The Muslim woman who spoke of Saudi-funded mosques and the spread of Wahhabi Islam in Thursday’s Question Time was spot on.
What makes Wahhabism so damaging? We don’t have to look further than its ideologues, such as its founder Muhammad ibn Abd al-Wahhab who is refered to in ISIS publications. His preaching was vehemently intolerant and violent. Anyone who disagreed with his narrow understating of Islam was considered an apostate and would be punishable by death. His preaching brought bloodshed to the Arabian Peninsula in the form of beheadings, executions, and amputations, much like what we have witnessed from ISIS.
Bernard Haykel, a scholar at Princeton describes the ISIS’ ideology as “a kind of untamed Wahhabism,” and says that “Wahhabism is the closest religious cognate.” Personally, I would not describe ISIS’ ideology as an untamed form of Wahhabism. For me, this overshadows the fundamental problem with Wahhabism’s Islamic theology and implies that Saudi Arabia’s Wahhabism is “tamed.”
A former imam of the Grand Mosque in Mecca, Sheikh Aadel Al-Kalbani, Al-Kalbani, criticised aspects within the Salafi stream for permitting the killing of opponents. He announced that ISIS was the result of the Salafi version of Islam, and therefore the Salafi sect needed to change. It could be argued that the difference between Saudi Arabia and ISIS, is that Saudi Arabia merely has nicer buildings. There is no taming a theology, which consists of noxious principles. What makes it worse is that this ideology has spread far and wide in the UK.
In 2007, Dr Denis MacEoin, an Islamic studies expert at Newcastle who previously taught at the University of Fez, led a team of researchers over a two-year project, uncovering a hoard of malignant literature inside as many as a quarter of Britain’s mosques. All of it had been published and distributed by agencies linked to the government of Saudi Arabia.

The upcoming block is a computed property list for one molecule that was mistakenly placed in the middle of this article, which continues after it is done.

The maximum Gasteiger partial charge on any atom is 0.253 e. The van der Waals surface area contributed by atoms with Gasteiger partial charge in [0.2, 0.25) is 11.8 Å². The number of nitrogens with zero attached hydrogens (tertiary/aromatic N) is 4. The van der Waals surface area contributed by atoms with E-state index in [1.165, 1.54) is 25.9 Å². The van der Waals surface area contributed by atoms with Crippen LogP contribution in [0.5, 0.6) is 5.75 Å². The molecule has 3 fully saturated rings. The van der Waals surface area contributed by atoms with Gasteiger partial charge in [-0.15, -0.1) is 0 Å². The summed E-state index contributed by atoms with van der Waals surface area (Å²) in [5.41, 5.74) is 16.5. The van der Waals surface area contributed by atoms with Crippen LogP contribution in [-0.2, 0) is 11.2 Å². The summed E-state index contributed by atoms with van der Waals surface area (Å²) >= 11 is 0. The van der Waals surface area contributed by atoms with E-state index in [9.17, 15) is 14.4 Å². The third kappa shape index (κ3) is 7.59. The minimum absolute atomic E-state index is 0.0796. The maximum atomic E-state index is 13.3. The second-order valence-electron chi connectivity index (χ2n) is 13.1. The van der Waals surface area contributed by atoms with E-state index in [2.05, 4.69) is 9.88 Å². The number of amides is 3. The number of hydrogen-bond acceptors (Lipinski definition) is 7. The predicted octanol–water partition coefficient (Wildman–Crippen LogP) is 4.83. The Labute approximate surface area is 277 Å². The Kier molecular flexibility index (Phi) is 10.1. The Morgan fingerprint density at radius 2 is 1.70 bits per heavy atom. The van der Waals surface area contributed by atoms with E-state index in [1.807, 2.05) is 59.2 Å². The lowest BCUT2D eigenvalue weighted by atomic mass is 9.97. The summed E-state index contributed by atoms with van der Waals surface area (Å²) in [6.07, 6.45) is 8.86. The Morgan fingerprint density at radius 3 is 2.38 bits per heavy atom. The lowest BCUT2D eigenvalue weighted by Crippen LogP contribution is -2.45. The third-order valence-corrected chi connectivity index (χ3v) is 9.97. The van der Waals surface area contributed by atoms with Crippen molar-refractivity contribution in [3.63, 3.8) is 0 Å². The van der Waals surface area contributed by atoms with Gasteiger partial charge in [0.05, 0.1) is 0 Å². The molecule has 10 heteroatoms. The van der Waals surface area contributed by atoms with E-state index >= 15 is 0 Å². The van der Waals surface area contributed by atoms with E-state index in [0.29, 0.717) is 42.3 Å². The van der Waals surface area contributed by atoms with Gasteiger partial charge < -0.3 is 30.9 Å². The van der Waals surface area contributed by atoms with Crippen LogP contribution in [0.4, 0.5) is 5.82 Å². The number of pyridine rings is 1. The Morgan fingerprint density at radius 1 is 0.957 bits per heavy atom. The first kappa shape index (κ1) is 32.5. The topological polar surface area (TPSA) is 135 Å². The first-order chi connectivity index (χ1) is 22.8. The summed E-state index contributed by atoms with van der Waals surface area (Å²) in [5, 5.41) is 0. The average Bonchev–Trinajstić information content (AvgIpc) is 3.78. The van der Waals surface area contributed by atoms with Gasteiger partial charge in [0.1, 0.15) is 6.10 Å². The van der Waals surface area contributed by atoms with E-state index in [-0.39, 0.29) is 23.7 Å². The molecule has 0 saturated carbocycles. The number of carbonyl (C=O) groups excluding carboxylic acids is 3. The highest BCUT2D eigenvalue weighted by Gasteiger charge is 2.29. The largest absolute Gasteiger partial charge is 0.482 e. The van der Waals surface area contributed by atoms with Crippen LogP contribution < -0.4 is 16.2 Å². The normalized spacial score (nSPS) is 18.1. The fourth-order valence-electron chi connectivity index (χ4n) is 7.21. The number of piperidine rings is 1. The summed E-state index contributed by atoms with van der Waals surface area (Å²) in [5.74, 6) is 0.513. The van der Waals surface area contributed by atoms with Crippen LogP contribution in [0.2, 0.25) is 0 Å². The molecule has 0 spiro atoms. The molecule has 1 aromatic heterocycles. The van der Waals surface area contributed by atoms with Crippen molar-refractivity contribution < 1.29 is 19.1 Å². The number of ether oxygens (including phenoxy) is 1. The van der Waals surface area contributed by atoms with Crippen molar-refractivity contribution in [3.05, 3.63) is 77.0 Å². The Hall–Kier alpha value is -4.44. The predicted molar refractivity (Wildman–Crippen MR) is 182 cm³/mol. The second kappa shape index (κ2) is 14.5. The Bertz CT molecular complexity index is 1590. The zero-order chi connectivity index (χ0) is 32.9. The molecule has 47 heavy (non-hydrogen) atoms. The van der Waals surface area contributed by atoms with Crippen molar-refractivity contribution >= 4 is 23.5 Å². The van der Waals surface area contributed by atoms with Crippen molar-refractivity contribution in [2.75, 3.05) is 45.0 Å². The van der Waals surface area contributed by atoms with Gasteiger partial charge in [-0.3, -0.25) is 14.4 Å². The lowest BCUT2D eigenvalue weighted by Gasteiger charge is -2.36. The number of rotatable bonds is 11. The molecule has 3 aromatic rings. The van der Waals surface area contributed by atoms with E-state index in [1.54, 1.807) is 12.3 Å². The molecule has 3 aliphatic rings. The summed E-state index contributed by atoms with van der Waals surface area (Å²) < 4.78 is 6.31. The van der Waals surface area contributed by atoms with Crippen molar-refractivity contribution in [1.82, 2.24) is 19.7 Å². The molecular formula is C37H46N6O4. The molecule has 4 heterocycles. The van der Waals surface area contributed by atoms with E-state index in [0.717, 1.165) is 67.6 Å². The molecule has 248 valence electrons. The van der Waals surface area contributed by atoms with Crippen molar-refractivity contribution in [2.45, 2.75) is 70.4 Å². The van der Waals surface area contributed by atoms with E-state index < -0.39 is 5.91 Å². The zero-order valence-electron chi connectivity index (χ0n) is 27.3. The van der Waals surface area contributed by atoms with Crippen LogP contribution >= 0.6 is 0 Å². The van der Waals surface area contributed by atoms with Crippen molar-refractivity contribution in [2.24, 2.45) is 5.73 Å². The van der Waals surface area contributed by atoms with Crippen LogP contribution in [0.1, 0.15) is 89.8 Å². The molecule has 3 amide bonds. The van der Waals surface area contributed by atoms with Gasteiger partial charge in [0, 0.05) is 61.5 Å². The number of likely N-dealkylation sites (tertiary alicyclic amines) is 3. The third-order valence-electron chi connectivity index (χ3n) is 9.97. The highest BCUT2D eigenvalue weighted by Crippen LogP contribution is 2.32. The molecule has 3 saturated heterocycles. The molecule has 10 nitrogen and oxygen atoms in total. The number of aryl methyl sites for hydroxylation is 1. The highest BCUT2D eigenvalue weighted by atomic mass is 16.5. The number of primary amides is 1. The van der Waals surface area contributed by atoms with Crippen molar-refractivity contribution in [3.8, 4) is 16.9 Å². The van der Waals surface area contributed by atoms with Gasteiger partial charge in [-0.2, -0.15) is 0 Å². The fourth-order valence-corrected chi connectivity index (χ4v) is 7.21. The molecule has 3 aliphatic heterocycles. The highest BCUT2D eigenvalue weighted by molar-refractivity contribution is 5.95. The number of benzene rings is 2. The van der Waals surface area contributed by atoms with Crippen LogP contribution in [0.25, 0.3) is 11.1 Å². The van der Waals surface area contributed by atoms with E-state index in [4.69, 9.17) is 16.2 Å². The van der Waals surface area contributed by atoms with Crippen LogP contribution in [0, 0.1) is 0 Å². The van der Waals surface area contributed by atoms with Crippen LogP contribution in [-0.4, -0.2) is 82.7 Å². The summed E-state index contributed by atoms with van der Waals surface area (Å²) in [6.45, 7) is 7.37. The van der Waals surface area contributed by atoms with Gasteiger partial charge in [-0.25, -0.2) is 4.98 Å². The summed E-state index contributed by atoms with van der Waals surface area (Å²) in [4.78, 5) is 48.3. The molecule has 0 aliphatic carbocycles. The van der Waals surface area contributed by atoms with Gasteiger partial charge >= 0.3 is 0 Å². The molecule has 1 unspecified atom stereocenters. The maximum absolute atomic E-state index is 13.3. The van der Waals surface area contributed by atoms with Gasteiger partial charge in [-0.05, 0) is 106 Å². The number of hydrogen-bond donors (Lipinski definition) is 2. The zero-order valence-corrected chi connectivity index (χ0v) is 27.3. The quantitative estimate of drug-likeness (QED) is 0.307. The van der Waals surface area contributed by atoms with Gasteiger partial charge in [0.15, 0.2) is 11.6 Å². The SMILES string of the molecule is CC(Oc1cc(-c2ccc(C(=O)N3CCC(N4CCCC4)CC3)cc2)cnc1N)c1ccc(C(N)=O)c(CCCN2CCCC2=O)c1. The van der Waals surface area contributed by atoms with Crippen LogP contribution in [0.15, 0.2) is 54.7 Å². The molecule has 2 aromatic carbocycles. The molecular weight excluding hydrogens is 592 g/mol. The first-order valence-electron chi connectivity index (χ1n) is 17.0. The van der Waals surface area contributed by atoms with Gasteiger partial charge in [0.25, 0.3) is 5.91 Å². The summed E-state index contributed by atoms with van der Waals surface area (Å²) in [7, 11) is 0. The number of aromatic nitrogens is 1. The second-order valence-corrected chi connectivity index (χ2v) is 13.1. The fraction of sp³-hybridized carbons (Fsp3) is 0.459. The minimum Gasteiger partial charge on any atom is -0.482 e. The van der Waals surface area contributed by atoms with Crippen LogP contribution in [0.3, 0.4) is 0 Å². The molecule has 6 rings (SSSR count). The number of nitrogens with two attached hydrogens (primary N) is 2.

Among some of the content found in the material were recommendations to burn, stone, and throw homosexuals from mountains or tall buildings, and inflict the same on those who commit adultery or dare to leave or change their religion.
It is estimated that Saudi spending on religious causes abroad are between $2bn [£960m] and $3bn per year since 1975 (comparing favourably with what was the annual Soviet propaganda budget of $1bn during the cold war), which has been spent on 1,500 mosques, 210 Islamic centres and dozens of Muslim academies and schools.
It is no exaggeration then to say that these mosques are little more than propaganda factories producing Wahhabi ideologues to populate the streets of Britain. In 2002, Jamaican convert Sheikh Abdullah el-Faisal who had trained at a Saudi university, was caught on tape saying “You can use chemical weapons to exterminate the unbelievers. Is that clear? If you have cockroaches in your house, you spray them with chemicals.” Germaine Lindsay, one of the 7/7 bombers, was among his followers.
This was in 2002, and though the Saudis began to cut back on their international funding after they came into the spotlight following 9/11, imagine how deep the roots of Salafist thought have embedded themselves in British mosques today.
In addition to funding their propaganda in Britain, at home in Saudi Arabia, the Islamic University of Medina reserves 85% of its places for foreign students, resulting in hundreds of British graduates who have returned to the UK with their newly found hard-line Salafist views.
When discussing extremism and radicalisation in the UK, the elephant in the room, without a doubt, is Wahhabism. ISIS, Al Qaeda, Boko Haram, and other terrorist groups all subscribe to this hostile intolerant reading of Islam. If we are serious about challenging extremism, surely we should start by stopping the mass export of intolerance and hatred of Wahhabism from Saudi Arabia to the UK.